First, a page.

Turkey Tails In The Woods Near You
|Turkey tail fungus at the base of a tree|
By Rebecca Roy, Vermont State Parks
Conservation Education Coordinator
Fall and winter are wonderful times to look for the world’s most numerous woods growing mushroom, turkey tail fungus. These beautiful mushrooms are versatile and abundant in human cultural history, and in our autumn woods. You can spot turkey tail mushrooms growing on rotting trees just about everywhere trees grow, including these excellent specimens I found recently in Gifford WoodsState Park.
I love it when the names of things in nature describe their appearance. Turkey tail fungus falls in that category because the variety of earthen colors in concentric circles on the mushrooms looks like the colors on turkey tail feathers. The mushrooms, or fruiting body of the fungus looks like a whole bunch of tiny turkey tails growing together in layers on dead and decaying wood. I found these on a standing dead tree, but they are found most often on logs and stumps. Look down while you walk in the woods this time of year and you are sure to spot these beautiful mushrooms.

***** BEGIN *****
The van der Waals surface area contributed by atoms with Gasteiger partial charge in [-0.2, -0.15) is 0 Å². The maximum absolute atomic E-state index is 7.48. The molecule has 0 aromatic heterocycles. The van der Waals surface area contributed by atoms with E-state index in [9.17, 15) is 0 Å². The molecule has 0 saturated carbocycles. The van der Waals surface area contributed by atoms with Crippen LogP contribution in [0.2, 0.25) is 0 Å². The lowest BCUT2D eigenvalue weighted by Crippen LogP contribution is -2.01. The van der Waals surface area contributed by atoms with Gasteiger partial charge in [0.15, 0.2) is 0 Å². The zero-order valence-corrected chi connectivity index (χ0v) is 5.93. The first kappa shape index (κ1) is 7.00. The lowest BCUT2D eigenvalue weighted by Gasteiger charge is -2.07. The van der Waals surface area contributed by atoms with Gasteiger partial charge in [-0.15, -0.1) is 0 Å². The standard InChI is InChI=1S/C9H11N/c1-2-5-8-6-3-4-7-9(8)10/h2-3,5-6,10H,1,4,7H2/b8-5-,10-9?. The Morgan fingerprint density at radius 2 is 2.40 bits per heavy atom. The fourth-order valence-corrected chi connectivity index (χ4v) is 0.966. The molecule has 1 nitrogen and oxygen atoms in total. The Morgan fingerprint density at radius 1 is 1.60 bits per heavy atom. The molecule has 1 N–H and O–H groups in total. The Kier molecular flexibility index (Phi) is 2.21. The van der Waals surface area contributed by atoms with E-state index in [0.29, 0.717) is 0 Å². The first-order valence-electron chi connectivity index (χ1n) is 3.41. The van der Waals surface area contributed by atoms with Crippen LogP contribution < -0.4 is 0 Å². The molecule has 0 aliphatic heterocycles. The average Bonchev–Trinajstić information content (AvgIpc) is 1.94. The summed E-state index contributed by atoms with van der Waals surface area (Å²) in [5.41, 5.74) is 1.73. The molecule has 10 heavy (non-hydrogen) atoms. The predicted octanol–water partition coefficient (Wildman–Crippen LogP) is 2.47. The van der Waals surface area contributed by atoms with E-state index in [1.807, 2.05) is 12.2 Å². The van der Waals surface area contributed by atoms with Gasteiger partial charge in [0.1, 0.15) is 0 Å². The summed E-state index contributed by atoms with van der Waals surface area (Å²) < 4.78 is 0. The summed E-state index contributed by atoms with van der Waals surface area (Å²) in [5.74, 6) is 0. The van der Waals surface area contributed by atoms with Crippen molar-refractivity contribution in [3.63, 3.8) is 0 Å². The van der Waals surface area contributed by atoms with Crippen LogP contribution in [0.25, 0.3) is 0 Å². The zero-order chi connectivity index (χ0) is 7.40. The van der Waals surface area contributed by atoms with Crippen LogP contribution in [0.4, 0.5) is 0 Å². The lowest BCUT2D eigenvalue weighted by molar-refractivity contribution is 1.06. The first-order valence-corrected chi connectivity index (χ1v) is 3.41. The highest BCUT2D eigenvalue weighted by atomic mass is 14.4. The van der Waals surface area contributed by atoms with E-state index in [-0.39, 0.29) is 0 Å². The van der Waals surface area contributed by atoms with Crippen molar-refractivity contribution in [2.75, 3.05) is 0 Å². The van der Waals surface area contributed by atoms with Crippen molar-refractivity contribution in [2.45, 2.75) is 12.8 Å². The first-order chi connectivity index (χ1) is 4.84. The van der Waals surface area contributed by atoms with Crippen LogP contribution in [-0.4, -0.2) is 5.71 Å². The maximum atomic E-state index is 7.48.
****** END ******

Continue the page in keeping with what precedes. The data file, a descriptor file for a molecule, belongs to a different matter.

Turkey tails are polypore mushrooms—which means they release their spores through many small holes in the underside of the mushroom cap. They do not have gills. The underside of the mushroom is white or yellowish, and you can see the small holes for the spores when you look closely. The concentric circles of a variety of colors on top of the mushrooms are a bright spot in the autumn woods. These zones of different colors also have different textures. Some stripes are velvety, some are silky smooth.
Turkey tail fungus fruits in the fall, winter and spring, but the mushrooms are hardy and last a long time in the woods. Crafters use them for centerpieces, jewelry, wreaths, and other creations because they are so long lasting with such pretty colors.
These mushrooms have been used medicinally for thousands of years in cultures around the world. More recently scientific studies indicate turkey tail fungus is helpful in anti-cancer drug development. These beautiful mushrooms are versatile and abundant in human cultural history, and in our autumn woods. Keep an eye out for them on your next woods walk.